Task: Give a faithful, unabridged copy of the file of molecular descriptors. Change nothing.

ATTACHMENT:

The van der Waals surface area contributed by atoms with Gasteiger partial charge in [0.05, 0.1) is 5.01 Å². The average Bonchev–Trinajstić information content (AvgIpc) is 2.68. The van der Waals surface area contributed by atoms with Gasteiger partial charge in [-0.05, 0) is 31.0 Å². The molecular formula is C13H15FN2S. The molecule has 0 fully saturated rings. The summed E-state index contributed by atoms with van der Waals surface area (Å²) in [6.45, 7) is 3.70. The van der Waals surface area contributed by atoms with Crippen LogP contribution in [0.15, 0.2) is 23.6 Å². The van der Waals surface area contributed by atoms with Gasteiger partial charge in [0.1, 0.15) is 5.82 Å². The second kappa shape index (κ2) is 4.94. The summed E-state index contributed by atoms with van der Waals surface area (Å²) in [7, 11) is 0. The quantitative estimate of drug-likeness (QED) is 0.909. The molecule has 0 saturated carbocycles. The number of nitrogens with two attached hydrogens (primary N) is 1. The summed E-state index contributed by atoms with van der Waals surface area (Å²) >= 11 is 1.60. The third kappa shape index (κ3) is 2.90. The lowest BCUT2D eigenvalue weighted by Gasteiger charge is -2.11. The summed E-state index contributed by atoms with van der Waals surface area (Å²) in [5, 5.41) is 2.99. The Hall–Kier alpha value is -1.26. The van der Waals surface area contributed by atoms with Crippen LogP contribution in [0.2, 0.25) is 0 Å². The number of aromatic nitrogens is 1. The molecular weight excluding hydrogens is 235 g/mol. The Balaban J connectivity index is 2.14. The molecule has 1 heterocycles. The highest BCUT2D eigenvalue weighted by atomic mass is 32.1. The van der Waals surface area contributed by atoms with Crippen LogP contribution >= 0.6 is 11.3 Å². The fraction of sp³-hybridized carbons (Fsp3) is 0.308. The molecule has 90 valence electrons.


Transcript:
The van der Waals surface area contributed by atoms with Gasteiger partial charge in [0.05, 0.1) is 5.01 Å². The average Bonchev–Trinajstić information content (AvgIpc) is 2.68. The van der Waals surface area contributed by atoms with Gasteiger partial charge in [-0.05, 0) is 31.0 Å². The molecular formula is C13H15FN2S. The molecule has 0 fully saturated rings. The summed E-state index contributed by atoms with van der Waals surface area (Å²) in [6.45, 7) is 3.70. The van der Waals surface area contributed by atoms with Crippen LogP contribution in [0.15, 0.2) is 23.6 Å². The van der Waals surface area contributed by atoms with Gasteiger partial charge in [0.1, 0.15) is 5.82 Å². The second kappa shape index (κ2) is 4.94. The summed E-state index contributed by atoms with van der Waals surface area (Å²) in [7, 11) is 0. The quantitative estimate of drug-likeness (QED) is 0.909. The molecule has 0 saturated carbocycles. The number of nitrogens with two attached hydrogens (primary N) is 1. The summed E-state index contributed by atoms with van der Waals surface area (Å²) >= 11 is 1.60. The third kappa shape index (κ3) is 2.90. The lowest BCUT2D eigenvalue weighted by Gasteiger charge is -2.11. The summed E-state index contributed by atoms with van der Waals surface area (Å²) in [5, 5.41) is 2.99. The Hall–Kier alpha value is -1.26. The van der Waals surface area contributed by atoms with Crippen LogP contribution in [0.2, 0.25) is 0 Å². The number of aromatic nitrogens is 1. The molecular weight excluding hydrogens is 235 g/mol. The Balaban J connectivity index is 2.14. The molecule has 1 heterocycles. The highest BCUT2D eigenvalue weighted by atomic mass is 32.1. The van der Waals surface area contributed by atoms with Crippen LogP contribution >= 0.6 is 11.3 Å². The fraction of sp³-hybridized carbons (Fsp3) is 0.308. The molecule has 90 valence electrons.